Introduction to Special Issue

Frontiers in Biomedicine: Cardiovascular Medicine

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Science  03 May 1996:
Vol. 272, Issue 5262, pp. 663
DOI: 10.1126/science.272.5262.663


While cardiovascular disease is still the number one killer in the Western world, researchers have been making major inroads on the problem, as this Special Issue shows. Indeed, as detailed on our Editorial page by pioneer cholesterol researchers M. S. Brown and J. L. Goldstein, insights into how the body handles cholesterol have already led to the development of new drugs that show great promise in reducing deaths from heart attack. And that may be only the beginning.

In recent work, researchers have identified a host of additional genetic factors that help determine whether the cardiovascular system stays healthy or breaks down. In this Special Issue, experts from this molecular frontier review some of the latest of this research: E. N. Olson and D. Srivastava look at the genes controlling the formation of the heart; R. P. Lifton surveys the genes that contribute to the development of high blood pressure, a strong risk factor for stroke and heart disease; and M. T. Keating and M. S. Sanguinetti examine the genes responsible for inherited cardiac arrhythmias and cardiomyopathies. In addition, G. H. Gibbons and V. J. Dzau review the ever-expanding list of potential targets for molecularly based therapies for vascular diseases, while J. L. Breslow surveys genetically engineered mouse models of atherosclerosis. (Also see the Report by Geisterfer-Lowrance et al. on a new mouse model of familial hypertrophic cardiomyopathy.)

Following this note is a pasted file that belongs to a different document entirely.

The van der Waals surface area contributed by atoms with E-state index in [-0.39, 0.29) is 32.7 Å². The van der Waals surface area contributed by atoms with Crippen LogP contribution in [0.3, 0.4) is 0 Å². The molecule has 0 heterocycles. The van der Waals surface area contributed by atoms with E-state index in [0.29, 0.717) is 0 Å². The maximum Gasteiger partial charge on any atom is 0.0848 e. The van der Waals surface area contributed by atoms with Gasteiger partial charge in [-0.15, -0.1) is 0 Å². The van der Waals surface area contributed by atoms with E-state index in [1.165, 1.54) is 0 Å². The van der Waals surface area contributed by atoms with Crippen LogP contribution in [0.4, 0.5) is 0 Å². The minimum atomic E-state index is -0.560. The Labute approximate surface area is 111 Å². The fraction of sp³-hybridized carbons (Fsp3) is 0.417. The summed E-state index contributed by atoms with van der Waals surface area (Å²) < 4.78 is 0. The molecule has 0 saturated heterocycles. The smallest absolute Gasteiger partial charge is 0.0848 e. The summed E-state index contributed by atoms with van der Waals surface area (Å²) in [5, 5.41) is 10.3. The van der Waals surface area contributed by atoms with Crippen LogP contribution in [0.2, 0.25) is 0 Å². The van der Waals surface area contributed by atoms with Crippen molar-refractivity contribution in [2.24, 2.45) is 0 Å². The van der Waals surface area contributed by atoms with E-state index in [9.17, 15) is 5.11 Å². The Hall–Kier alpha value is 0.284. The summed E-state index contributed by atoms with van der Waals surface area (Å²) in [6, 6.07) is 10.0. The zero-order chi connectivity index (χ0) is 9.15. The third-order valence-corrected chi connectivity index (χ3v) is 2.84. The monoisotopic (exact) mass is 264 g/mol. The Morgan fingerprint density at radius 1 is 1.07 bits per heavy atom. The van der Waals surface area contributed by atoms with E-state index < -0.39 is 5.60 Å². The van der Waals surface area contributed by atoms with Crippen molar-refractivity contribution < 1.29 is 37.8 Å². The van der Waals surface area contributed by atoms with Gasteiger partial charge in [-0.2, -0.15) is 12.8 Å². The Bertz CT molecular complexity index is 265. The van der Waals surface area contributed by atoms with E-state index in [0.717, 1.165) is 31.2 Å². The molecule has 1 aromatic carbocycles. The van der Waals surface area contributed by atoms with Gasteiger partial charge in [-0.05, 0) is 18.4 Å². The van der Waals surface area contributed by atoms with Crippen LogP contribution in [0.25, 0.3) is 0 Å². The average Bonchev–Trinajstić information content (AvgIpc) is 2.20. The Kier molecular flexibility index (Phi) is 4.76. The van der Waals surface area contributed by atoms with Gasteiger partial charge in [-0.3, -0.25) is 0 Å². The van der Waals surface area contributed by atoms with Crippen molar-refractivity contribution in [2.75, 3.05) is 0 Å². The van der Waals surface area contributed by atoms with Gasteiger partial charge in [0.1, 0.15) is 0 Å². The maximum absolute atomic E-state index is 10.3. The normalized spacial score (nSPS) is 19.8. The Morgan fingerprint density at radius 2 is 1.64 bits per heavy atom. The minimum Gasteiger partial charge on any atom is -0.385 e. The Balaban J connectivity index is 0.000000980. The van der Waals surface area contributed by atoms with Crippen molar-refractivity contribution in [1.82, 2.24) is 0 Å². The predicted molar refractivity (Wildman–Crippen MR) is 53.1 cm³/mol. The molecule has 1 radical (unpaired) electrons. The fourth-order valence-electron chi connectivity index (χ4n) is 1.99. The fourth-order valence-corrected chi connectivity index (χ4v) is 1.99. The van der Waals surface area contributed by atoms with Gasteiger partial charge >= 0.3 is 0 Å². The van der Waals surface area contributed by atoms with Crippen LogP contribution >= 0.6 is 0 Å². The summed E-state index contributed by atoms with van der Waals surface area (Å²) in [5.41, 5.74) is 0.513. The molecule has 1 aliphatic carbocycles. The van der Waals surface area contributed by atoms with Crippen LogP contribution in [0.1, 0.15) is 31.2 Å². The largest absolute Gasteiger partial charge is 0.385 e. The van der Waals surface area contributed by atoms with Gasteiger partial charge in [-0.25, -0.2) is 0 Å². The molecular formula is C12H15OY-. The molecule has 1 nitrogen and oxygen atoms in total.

The News report offers a discussion of emerging new therapies for stroke and what they mean for the health care system, as well as reports on new devices for treating diseased hearts and on the difficulties faced by Moscow's premier cardiology research institute since the Soviet Union dissolved.

Finally, we direct you to Beyond the Printed Page, where we provide a movie showing the development of the chick heart, and to Cardiology Compass, a guide to help you navigate through the many sights and sounds of cardiology on the Internet.